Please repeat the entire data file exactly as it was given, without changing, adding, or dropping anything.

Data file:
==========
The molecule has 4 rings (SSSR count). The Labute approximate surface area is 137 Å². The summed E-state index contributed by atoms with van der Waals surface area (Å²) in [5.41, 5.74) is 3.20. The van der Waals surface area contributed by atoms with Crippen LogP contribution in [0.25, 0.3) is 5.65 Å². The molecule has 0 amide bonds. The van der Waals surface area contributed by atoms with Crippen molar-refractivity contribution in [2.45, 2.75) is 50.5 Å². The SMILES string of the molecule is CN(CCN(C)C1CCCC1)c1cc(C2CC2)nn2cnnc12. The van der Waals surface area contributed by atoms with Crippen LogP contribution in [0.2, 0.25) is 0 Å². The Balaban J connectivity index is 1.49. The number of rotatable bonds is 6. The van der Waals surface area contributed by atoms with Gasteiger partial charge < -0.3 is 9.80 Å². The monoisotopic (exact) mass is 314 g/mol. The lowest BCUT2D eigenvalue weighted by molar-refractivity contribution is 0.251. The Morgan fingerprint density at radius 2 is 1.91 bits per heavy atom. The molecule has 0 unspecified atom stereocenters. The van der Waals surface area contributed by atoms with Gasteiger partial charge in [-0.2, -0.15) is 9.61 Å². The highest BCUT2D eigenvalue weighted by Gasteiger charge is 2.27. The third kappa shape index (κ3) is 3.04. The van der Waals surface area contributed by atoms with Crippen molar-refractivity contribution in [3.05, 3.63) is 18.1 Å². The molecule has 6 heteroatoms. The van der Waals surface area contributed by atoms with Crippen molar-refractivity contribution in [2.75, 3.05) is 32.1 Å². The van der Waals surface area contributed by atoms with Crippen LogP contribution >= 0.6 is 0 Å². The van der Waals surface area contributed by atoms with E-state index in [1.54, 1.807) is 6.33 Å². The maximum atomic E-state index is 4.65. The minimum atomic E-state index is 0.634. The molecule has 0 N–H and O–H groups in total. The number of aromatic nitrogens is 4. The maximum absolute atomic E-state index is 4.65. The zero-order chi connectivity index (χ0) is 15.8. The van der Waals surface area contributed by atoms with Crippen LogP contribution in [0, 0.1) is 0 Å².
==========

The molecule has 4 rings (SSSR count). The Labute approximate surface area is 137 Å². The summed E-state index contributed by atoms with van der Waals surface area (Å²) in [5.41, 5.74) is 3.20. The van der Waals surface area contributed by atoms with Crippen LogP contribution in [0.25, 0.3) is 5.65 Å². The molecule has 0 amide bonds. The van der Waals surface area contributed by atoms with Crippen molar-refractivity contribution in [2.45, 2.75) is 50.5 Å². The SMILES string of the molecule is CN(CCN(C)C1CCCC1)c1cc(C2CC2)nn2cnnc12. The van der Waals surface area contributed by atoms with Crippen LogP contribution in [0.2, 0.25) is 0 Å². The Balaban J connectivity index is 1.49. The number of rotatable bonds is 6. The van der Waals surface area contributed by atoms with Gasteiger partial charge < -0.3 is 9.80 Å². The monoisotopic (exact) mass is 314 g/mol. The lowest BCUT2D eigenvalue weighted by molar-refractivity contribution is 0.251. The Morgan fingerprint density at radius 2 is 1.91 bits per heavy atom. The molecule has 0 unspecified atom stereocenters. The van der Waals surface area contributed by atoms with Gasteiger partial charge in [-0.2, -0.15) is 9.61 Å². The highest BCUT2D eigenvalue weighted by Gasteiger charge is 2.27. The third kappa shape index (κ3) is 3.04. The van der Waals surface area contributed by atoms with Crippen molar-refractivity contribution in [3.05, 3.63) is 18.1 Å². The molecule has 6 heteroatoms. The van der Waals surface area contributed by atoms with Crippen molar-refractivity contribution in [2.75, 3.05) is 32.1 Å². The van der Waals surface area contributed by atoms with Crippen LogP contribution >= 0.6 is 0 Å². The van der Waals surface area contributed by atoms with E-state index in [1.54, 1.807) is 6.33 Å². The maximum atomic E-state index is 4.65. The minimum atomic E-state index is 0.634. The molecule has 0 N–H and O–H groups in total. The number of aromatic nitrogens is 4. The maximum absolute atomic E-state index is 4.65. The zero-order chi connectivity index (χ0) is 15.8. The van der Waals surface area contributed by atoms with Crippen LogP contribution in [0, 0.1) is 0 Å².